Thatcherism is thus often compared to classical liberalism. Milton Friedman claimed that "the thing that people do not recognise is that Margaret Thatcher is not in terms of belief a Tory. She is a nineteenth-century Liberal." Thatcher herself stated in 1983: "I would not mind betting that if Mr. Gladstone were alive today he would apply to join the Conservative Party".

But the relationship between Thatcherism and liberalism is complicated. Thatcher's former Defence Secretary John Nott claimed that "it is a complete misreading of her beliefs to depict her as a nineteenth-century Liberal". As Ellen Meiksins Wood has argued, Thatcherite capitalism was compatible with old-fashioned conservative political institutions. As Prime Minister, Thatcher challenged, not ancient bodies like the monarchy and the House of Lords, but some of the most recent additions to British politics: the trade unions. Indeed, many leading Thatcherites, including Thatcher herself, went on to join the House of Lords: an honour which Gladstone, for instance, had declined.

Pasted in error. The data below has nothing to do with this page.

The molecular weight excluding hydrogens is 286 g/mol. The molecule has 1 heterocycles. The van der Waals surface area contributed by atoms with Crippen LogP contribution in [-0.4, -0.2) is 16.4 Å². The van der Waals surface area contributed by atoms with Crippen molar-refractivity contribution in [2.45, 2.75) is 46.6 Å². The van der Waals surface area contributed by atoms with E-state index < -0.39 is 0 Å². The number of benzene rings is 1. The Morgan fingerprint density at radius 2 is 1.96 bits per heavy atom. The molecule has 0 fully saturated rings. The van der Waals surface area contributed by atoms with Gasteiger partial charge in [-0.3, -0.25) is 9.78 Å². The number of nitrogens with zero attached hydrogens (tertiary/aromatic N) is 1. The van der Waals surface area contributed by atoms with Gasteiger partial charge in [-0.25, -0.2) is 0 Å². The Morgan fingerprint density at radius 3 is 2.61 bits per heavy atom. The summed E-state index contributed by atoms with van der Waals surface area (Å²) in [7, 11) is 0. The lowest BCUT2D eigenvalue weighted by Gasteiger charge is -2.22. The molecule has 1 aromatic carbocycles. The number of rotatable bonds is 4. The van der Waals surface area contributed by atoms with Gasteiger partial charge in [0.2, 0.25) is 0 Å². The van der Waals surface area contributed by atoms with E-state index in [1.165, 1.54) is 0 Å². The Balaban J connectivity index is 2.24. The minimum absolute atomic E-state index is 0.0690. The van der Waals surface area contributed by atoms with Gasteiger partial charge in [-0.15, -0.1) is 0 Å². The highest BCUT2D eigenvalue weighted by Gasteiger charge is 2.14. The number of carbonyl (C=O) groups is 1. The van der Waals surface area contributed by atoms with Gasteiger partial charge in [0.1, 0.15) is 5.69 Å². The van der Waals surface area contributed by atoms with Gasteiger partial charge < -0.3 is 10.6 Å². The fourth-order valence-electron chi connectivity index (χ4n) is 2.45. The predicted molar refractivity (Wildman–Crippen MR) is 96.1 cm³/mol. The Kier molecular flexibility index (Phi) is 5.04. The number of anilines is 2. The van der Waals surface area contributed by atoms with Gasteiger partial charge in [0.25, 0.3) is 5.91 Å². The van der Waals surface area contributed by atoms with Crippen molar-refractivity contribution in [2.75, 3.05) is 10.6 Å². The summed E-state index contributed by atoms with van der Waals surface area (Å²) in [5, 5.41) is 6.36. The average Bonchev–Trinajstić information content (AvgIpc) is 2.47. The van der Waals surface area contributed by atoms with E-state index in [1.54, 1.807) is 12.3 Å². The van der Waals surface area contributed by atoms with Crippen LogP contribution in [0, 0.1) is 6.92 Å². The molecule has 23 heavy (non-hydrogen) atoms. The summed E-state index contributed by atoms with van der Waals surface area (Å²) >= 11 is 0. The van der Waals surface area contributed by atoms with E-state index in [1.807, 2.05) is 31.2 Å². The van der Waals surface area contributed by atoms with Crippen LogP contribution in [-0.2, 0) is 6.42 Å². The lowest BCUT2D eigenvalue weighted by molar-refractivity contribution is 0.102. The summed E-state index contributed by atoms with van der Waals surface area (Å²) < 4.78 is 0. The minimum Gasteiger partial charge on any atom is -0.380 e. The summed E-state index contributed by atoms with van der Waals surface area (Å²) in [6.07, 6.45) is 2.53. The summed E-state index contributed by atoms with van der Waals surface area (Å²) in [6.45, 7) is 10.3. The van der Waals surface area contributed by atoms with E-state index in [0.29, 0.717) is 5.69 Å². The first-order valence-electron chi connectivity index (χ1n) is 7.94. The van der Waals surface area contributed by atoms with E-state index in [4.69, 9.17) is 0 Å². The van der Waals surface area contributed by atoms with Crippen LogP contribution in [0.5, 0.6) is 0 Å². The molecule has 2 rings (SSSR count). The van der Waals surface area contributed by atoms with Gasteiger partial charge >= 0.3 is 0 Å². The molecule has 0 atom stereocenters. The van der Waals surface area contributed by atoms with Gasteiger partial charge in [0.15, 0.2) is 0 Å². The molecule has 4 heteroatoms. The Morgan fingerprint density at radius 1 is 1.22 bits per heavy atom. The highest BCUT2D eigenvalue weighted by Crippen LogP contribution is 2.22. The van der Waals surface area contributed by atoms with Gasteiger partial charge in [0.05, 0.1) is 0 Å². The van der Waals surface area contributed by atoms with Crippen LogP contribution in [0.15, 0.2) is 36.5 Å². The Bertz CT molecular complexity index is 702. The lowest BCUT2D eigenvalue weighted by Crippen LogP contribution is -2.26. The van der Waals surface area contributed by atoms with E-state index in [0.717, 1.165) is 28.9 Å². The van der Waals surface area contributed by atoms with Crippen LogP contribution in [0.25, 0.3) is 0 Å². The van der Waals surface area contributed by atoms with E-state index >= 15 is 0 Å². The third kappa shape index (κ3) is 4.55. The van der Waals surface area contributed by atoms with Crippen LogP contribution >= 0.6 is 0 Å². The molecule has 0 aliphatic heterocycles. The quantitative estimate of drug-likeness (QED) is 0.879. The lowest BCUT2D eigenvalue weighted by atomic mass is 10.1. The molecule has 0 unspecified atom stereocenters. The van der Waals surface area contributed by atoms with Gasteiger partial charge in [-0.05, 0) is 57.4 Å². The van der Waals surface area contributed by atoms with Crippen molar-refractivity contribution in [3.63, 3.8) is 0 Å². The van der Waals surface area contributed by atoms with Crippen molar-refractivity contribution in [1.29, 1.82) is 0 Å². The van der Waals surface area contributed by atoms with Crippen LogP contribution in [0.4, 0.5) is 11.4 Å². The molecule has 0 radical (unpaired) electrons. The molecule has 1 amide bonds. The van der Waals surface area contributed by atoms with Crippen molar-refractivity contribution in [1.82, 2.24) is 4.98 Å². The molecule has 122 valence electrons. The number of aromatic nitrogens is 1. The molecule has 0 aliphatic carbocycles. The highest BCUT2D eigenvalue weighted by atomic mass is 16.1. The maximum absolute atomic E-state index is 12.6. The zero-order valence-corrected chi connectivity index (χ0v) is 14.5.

Thinkers closely associated with Thatcherism include Keith Joseph, Enoch Powell, Friedrich Hayek and Milton Friedman. In an interview with Simon Heffer in 1996 Thatcher stated that the two greatest influences on her as Conservative leader had been Joseph and Powell, "both of them very great men".

Thatcherism before Thatcher